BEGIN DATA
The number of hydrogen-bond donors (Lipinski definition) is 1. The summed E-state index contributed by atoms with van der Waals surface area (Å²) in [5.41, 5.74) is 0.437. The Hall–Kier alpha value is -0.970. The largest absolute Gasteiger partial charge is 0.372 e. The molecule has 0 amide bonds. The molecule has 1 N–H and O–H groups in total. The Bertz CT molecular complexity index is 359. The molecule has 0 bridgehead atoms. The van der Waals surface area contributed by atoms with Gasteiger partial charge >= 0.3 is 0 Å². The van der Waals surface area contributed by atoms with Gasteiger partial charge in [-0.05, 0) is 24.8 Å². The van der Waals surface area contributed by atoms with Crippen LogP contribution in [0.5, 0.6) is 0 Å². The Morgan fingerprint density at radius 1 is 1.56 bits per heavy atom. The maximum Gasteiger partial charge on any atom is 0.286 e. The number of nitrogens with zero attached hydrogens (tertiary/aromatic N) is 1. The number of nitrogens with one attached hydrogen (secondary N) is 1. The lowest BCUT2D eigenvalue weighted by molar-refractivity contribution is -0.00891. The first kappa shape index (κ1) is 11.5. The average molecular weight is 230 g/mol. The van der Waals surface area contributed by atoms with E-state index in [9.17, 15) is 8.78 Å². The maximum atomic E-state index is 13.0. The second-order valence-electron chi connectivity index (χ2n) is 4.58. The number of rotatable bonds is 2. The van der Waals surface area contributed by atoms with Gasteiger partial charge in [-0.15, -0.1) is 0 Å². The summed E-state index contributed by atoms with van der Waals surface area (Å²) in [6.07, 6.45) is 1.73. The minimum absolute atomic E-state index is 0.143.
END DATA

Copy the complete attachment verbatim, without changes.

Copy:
The number of hydrogen-bond donors (Lipinski definition) is 1. The summed E-state index contributed by atoms with van der Waals surface area (Å²) in [5.41, 5.74) is 0.437. The Hall–Kier alpha value is -0.970. The largest absolute Gasteiger partial charge is 0.372 e. The molecule has 0 amide bonds. The molecule has 1 N–H and O–H groups in total. The Bertz CT molecular complexity index is 359. The molecule has 0 bridgehead atoms. The van der Waals surface area contributed by atoms with Gasteiger partial charge >= 0.3 is 0 Å². The van der Waals surface area contributed by atoms with Gasteiger partial charge in [-0.05, 0) is 24.8 Å². The van der Waals surface area contributed by atoms with Crippen LogP contribution in [0.5, 0.6) is 0 Å². The Morgan fingerprint density at radius 1 is 1.56 bits per heavy atom. The maximum Gasteiger partial charge on any atom is 0.286 e. The number of nitrogens with zero attached hydrogens (tertiary/aromatic N) is 1. The number of nitrogens with one attached hydrogen (secondary N) is 1. The lowest BCUT2D eigenvalue weighted by molar-refractivity contribution is -0.00891. The first kappa shape index (κ1) is 11.5. The average molecular weight is 230 g/mol. The van der Waals surface area contributed by atoms with E-state index in [9.17, 15) is 8.78 Å². The maximum atomic E-state index is 13.0. The second-order valence-electron chi connectivity index (χ2n) is 4.58. The number of rotatable bonds is 2. The van der Waals surface area contributed by atoms with Gasteiger partial charge in [-0.15, -0.1) is 0 Å². The summed E-state index contributed by atoms with van der Waals surface area (Å²) in [6.07, 6.45) is 1.73. The minimum absolute atomic E-state index is 0.143.